Chkdsk is a great utility to scan and fix disk errors. Here are all the chkdsk commands you should know to use the tool effectively.
Whenever your computer crashes or turns off unexpectedly, Windows might run a disk recovery tool called Chkdsk, also known as the Check Disk.
As the name suggests, the Chkdsk tool scans the hard drive for errors and tries to fix them while recovering as much data as possible. In addition to that, the chkdsk utility can also recover stuff when your system is facing BSOD (Blue Screen of Death), bad sectors in case of damaged or old hard drive, cluster problems, file system mishaps, etc.
As you can tell, chkdsk is a handy utility that makes your life easier. Generally, Windows automatically runs the chkdsk tool as and when needed. However, you can also run the chkdsk tool manually. If you ever want to do that, it is better to know all or important chkdsk commands.
I’m listing all the chkdsk commands and their usage to get you started. Execute the relevant command depending on your use case, and chkdsk will do the rest.
List of Chkdsk Commands
Chkdsk has a wide range of command-line switches and parameters to help you run the utility properly and efficiently. Below are all the chkdsk commands and their definitions.
Volume – This parameter allows you to specify a drive letter or volume name to scan that target drive/folder. For example, to check the D drive, you’d use D:.
Filename – This parameter is used to scan a specific file for fragmentation. This parameter works only on the FAT and FAT32 file system. You won’t use this parameter that much in the real world.
/F – Use this switch to make chkdsk automatically fix errors it found while scanning.
/R – This switch scans for bad sectors and recovers readable information from those sectors.
/L:size – This switch works only on the NTFS file system. The switch allows you to change the file log size related to NTFS transactions. In general, this is meant for server admins only.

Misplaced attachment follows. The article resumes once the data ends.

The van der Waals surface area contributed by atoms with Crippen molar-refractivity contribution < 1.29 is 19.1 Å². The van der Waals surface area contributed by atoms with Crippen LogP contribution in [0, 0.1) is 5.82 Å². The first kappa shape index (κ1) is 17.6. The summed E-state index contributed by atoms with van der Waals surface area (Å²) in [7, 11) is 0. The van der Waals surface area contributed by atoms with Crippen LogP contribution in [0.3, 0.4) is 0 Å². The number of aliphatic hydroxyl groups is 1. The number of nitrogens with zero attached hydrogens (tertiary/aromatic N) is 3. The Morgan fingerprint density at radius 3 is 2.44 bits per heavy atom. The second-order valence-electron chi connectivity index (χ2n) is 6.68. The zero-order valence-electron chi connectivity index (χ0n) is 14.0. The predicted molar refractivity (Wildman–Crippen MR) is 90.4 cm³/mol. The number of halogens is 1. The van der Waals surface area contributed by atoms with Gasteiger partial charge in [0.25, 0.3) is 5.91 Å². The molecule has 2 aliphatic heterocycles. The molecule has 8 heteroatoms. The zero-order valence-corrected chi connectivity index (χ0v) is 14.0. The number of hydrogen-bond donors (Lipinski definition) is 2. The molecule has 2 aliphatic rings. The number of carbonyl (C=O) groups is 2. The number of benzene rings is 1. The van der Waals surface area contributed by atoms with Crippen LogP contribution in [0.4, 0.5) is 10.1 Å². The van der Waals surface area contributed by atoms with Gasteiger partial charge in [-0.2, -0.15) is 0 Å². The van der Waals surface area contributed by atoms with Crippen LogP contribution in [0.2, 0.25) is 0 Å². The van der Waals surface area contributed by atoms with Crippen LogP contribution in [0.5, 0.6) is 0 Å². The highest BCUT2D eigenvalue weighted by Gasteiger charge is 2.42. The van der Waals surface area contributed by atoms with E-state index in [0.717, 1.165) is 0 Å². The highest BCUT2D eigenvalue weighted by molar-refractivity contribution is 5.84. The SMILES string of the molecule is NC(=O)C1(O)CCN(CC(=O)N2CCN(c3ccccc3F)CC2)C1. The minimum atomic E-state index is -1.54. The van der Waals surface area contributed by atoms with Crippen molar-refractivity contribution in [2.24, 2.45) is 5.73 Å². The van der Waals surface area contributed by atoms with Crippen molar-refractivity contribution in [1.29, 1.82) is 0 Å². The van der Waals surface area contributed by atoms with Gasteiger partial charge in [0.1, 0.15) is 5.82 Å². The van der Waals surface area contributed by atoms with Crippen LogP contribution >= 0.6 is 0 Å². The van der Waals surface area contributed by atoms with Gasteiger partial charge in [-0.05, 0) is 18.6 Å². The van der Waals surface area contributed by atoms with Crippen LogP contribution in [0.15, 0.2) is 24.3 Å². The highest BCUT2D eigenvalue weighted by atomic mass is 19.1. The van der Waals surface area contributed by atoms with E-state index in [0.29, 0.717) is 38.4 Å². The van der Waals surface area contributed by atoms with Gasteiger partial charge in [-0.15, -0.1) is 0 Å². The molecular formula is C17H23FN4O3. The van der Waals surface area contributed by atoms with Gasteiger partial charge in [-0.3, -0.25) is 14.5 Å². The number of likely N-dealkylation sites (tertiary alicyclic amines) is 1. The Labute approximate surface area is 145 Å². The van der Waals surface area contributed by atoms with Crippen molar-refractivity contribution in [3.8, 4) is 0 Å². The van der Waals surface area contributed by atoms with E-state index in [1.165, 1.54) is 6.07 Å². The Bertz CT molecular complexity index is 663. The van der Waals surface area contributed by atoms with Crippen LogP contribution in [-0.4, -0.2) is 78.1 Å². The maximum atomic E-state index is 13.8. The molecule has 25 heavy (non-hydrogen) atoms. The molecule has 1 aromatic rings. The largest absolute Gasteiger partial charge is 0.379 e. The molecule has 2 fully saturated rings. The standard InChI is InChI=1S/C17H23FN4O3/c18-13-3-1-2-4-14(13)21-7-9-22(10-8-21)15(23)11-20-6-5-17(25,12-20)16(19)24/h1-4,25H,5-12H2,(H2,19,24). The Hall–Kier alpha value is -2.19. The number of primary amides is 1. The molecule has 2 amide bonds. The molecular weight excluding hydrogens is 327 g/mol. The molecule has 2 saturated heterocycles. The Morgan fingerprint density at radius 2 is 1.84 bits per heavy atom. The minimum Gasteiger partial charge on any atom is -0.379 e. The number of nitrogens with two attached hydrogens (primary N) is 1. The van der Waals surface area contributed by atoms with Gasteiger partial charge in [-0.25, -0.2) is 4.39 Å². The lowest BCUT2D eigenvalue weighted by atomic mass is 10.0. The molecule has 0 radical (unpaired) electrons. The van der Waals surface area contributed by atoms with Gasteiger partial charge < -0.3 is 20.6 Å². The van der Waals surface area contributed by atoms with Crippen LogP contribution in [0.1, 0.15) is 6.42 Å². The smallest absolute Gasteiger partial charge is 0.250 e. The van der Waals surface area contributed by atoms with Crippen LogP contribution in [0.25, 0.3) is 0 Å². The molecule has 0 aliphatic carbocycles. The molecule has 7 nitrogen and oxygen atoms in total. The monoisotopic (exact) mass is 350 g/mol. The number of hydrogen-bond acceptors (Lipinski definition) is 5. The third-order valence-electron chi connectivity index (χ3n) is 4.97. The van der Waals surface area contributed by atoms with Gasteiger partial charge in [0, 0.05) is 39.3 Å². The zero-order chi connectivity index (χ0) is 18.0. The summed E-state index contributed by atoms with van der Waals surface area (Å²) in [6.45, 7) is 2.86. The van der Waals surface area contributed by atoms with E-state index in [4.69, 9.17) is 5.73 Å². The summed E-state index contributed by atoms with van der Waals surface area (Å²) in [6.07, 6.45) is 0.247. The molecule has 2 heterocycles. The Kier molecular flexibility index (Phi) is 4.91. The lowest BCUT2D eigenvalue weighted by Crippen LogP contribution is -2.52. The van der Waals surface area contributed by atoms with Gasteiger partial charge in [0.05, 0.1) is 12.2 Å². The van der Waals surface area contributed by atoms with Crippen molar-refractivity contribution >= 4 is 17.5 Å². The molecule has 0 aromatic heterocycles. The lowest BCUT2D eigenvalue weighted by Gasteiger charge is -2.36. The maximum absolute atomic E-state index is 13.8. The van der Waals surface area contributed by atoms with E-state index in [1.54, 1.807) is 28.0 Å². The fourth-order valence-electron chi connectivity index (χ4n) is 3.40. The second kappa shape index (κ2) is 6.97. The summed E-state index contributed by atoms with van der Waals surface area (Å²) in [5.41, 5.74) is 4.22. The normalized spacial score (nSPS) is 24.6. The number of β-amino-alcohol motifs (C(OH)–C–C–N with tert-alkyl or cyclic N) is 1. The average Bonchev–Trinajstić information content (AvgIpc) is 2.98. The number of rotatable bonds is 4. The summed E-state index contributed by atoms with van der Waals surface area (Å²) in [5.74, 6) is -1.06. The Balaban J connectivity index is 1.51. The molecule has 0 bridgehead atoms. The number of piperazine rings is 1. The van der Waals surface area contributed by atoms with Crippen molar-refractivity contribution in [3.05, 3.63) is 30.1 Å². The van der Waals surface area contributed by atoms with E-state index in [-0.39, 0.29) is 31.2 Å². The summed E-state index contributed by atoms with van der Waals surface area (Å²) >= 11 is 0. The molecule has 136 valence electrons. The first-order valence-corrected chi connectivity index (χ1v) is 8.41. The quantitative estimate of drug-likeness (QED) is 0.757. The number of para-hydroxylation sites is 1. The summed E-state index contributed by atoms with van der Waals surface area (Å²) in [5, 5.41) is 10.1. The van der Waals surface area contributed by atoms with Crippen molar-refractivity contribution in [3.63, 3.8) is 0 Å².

/X – Sometimes, if the volume is mounted, it can cause problems with scanning and recovering. In those situations, you can use this switch. If used, it will force the target volume to dismount. This, in turn, results in invalidating active handles. Unless you know what you are doing, don’t use this switch.
/I – This switch makes the index scan less vigorous. As you can tell, you can use this switch while doing low-priority scans or when you are on a time crunch. Also, this switch works only on the NTFS file system.
/C – Just like the above switch, this works only with the NTFS file system. When used, this switch will skip cycle checking with the folder structure.
/B – This switch makes the chkdsk tool re-evaluate the bad clusters on a given volume.
/Scan – This parameter runs an online scan and only works on the NTFS file system.
/ForceOfflineFix – This switch forces the chkdsk tool to force offline repair over the online repair. If you choose to use this switch, it should be used alongside the /scan parameter.
/Pref – This parameter increases the chkdsk priority to run the scans as fast as possible at the cost of higher system resource usage. As you can guess, when using this parameter, it can cause other programs to slow down due to limited resources. This switch works only on the NTFS file system and should be used alongside the /scan parameter.
/Spotfix – As the name suggests, this parameter tries to spot-fix any problems found in the volume. Works only in the NTFS file system.
/SdCleanup – Garbage collects Security Descriptor data. Works only in the NTFS file system.
/OfflineScanAndFix – This parameter forces the chkdsk tool to run an offline scan and fix the problems offline.
/FreeOrphanedChains – This parameter frees up any orphaned chains rather than recovering their data. Works only on FAT, FAT32, and exFAT file systems.
/MarkClean – This parameter marks the scanned volume as clean if there are no errors. Works only on FAT, FAT32, and exFAT file systems.
How to Run Chkdsk Commands
Using the chkdsk command is pretty simple and straightforward. Generally, most just want to scan for drive errors on the entire hard disk or a particular partition. So, I’m going to show those frequently used commands. To use chkdsk, you need to open Command Prompt as admin.
The base chkdsk command looks like this.
chkdsk [volume[[path]filename]]] [/F] [/V] [/R] [/X] [/I] [/C] [/L[:size]] [/B] [/scan] [/spotfix]
If you want to scan your C drive, use the below command. Of course, if you want to scan some other drive, just replace C with the drive letter of your choice.
To check and repair a disk, you can use the below command. Like before, you can replace C with the drive letter of your choice.
chkdsk C: /f /r
That is all. You can see this Microsoft Docs page for more information on the chkdsk utility.